SportsProf

(Hopefully) good sports essays and observations for good sports by a guy who tries (and can sometimes fail) to be a good sport.

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Sunday, May 10, 2009

Will the Giants' William Beatty, the 60th pick overall, succeed?

Here's the reason I'm asking the question: Joey Harrington failed.

So why the analogy, you ask? Good question. Harrington was and probably remains a well-rounded individual. I recall stories when he was a senior at Oregon about his being able to play the piano at concert-level quality and how he joined the student body at basketball games, dressed up in a fright wig and helped lead cheers. Sounded like a great guy, a guy you would have loved to have had at your high school, a guy who was a real positive force around the campus. At the time, I actually loved the fact that he was an exceptional piano player.

Fast forward to Beatty, an offensive tackle out of UConn, a man who is an accomplished artist, who studies the bible, cooks, sews and paints portraits. Another Renaissance man, a well-rounded individual who is guaranteed to be a better interview than the average linebacker from one of the many linebacker factories who only can talk about getting to the quarterback and making tackles for losses. (You can read the article in today's New York Times about Beatty here). But the article brought to mind Harrington and something that I've always wondered -- who fares better, the single-track minded player or the player whose interests are diverse.

Look, Peyton Manning has proven himself to be funny in his commercials, and while he was a good student I doubt that during any discussions with pro teams he discussed the merits of Proust as compared to his aspirations for the Pro-Bowl. That Peyton Manning has succeeded results from his savant-like knowledge of offenses and defenses and his slavish commitment to being better prepared than anyone else in the game. In contrast, Harrington had other talents and interests. That's not to say, by the way, that Joey Harrington is a bad guy, didn't prepare well or any of that -- but he did have other interests and other things to draw upon.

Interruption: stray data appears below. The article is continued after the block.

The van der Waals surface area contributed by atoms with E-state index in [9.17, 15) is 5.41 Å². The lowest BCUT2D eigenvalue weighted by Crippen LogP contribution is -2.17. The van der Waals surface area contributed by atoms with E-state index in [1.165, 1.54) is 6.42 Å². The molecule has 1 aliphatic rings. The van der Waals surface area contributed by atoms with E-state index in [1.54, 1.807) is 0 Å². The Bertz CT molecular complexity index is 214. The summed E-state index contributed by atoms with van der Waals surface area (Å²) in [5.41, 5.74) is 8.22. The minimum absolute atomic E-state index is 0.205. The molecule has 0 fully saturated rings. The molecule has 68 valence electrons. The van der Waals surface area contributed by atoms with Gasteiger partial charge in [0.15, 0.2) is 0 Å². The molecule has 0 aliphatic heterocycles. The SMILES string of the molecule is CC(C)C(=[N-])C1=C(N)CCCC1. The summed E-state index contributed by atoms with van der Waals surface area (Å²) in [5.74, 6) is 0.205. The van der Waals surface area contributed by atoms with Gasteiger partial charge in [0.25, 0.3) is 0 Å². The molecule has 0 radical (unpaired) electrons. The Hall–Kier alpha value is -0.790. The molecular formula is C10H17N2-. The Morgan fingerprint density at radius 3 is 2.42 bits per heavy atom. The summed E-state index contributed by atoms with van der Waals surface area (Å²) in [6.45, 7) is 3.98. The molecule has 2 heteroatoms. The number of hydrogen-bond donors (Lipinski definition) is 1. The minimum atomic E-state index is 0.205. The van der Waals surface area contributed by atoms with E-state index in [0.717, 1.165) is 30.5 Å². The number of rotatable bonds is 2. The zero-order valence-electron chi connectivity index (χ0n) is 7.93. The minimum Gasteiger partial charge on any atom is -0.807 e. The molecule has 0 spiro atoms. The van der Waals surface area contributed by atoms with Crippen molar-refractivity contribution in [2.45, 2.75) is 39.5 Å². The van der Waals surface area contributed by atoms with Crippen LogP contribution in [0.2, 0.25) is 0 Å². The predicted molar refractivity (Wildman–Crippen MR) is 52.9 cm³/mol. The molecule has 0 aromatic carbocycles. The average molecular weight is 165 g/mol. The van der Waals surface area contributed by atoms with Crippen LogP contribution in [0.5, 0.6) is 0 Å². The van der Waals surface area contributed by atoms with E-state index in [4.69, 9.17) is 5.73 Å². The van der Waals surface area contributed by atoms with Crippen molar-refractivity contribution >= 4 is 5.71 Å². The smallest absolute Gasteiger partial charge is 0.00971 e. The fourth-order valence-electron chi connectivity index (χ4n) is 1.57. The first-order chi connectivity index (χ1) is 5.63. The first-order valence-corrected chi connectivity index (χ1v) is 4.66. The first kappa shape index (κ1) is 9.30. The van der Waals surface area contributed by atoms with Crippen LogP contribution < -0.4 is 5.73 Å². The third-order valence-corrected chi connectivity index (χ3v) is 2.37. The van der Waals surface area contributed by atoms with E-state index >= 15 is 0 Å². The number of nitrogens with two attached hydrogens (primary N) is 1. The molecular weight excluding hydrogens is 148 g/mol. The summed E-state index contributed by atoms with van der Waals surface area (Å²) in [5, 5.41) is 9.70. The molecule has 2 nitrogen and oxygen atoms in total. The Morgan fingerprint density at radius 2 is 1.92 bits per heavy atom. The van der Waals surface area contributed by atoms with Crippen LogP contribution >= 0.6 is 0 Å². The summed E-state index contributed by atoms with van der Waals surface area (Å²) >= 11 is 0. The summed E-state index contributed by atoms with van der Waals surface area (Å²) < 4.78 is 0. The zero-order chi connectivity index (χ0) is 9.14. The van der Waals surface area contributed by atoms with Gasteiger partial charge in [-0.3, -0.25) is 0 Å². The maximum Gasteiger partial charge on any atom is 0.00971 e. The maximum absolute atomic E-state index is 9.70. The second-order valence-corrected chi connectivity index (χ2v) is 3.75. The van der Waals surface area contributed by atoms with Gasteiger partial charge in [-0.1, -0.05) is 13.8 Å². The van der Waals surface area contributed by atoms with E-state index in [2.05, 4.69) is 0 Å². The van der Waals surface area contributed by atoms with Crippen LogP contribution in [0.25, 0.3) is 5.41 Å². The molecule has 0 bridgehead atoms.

Lawrence Taylor didn't. One-time Bengals' defensive tackle Mike Reid did. Reid, an All-American at Penn State, abandoned a reasonably successful young NFL career to pursue his real passion -- writing country music songs in Nashville. Give up the NFL, you say? Well, Reid did. In addition, an undersized guy like Zach Thomas excelled in the NFL because he was focused on one thing -- getting to the guy with the football. I hadn't read any articles in the national publications about Thomas's ability to do batik, carve wood or carmelize spare ribs and win a throwdown against Bobby Flay. That he was great was founded on many facts, one of which was a single-track mind where football was (and is) concerned.

So, I'm not writing to say that William Beatty will fail. To the contrary, he seems like a well-rounded guy with a good balance of family, faith and outside interests that should keep him sane once he gets burned on national TV. He also seems to be coming into his own, football-wise. Moreover, the Giants are known for building great teams and for evaluating players well (their won-loss record is prime evidence of that). So, obviously, my hypothesis doesn't concern them one bit.

But, somehow, deep down, I do wonder if anyone ever researched the topic whether there are certain tendencies among starters and all-pros that distinguish them from those who are back-ups, don't get off practice squads or out of NFL camps.